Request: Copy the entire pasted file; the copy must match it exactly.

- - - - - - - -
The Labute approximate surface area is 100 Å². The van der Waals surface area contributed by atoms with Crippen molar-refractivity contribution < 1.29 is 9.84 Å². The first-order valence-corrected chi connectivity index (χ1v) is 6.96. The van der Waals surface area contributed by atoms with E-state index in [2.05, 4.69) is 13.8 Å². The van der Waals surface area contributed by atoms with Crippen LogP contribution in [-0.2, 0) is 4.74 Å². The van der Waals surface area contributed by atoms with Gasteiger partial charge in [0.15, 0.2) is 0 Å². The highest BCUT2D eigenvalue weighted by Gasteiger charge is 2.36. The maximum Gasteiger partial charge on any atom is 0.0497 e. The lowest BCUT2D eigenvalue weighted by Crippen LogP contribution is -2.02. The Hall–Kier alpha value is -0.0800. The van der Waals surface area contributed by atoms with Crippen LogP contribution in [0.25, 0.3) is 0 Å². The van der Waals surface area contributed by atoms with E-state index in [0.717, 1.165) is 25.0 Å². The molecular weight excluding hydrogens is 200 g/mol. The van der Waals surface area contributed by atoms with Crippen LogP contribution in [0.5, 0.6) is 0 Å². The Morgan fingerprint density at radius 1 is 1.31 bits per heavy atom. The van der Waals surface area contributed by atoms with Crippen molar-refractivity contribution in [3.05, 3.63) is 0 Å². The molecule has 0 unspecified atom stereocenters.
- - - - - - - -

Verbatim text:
The Labute approximate surface area is 100 Å². The van der Waals surface area contributed by atoms with Crippen molar-refractivity contribution < 1.29 is 9.84 Å². The first-order valence-corrected chi connectivity index (χ1v) is 6.96. The van der Waals surface area contributed by atoms with E-state index in [2.05, 4.69) is 13.8 Å². The van der Waals surface area contributed by atoms with Crippen LogP contribution in [-0.2, 0) is 4.74 Å². The van der Waals surface area contributed by atoms with Gasteiger partial charge in [0.15, 0.2) is 0 Å². The highest BCUT2D eigenvalue weighted by Gasteiger charge is 2.36. The maximum Gasteiger partial charge on any atom is 0.0497 e. The lowest BCUT2D eigenvalue weighted by Crippen LogP contribution is -2.02. The Hall–Kier alpha value is -0.0800. The van der Waals surface area contributed by atoms with Crippen LogP contribution in [0.25, 0.3) is 0 Å². The van der Waals surface area contributed by atoms with E-state index in [0.717, 1.165) is 25.0 Å². The molecular weight excluding hydrogens is 200 g/mol. The van der Waals surface area contributed by atoms with Crippen LogP contribution in [0.5, 0.6) is 0 Å². The Morgan fingerprint density at radius 1 is 1.31 bits per heavy atom. The van der Waals surface area contributed by atoms with Crippen molar-refractivity contribution in [3.05, 3.63) is 0 Å². The molecule has 0 unspecified atom stereocenters.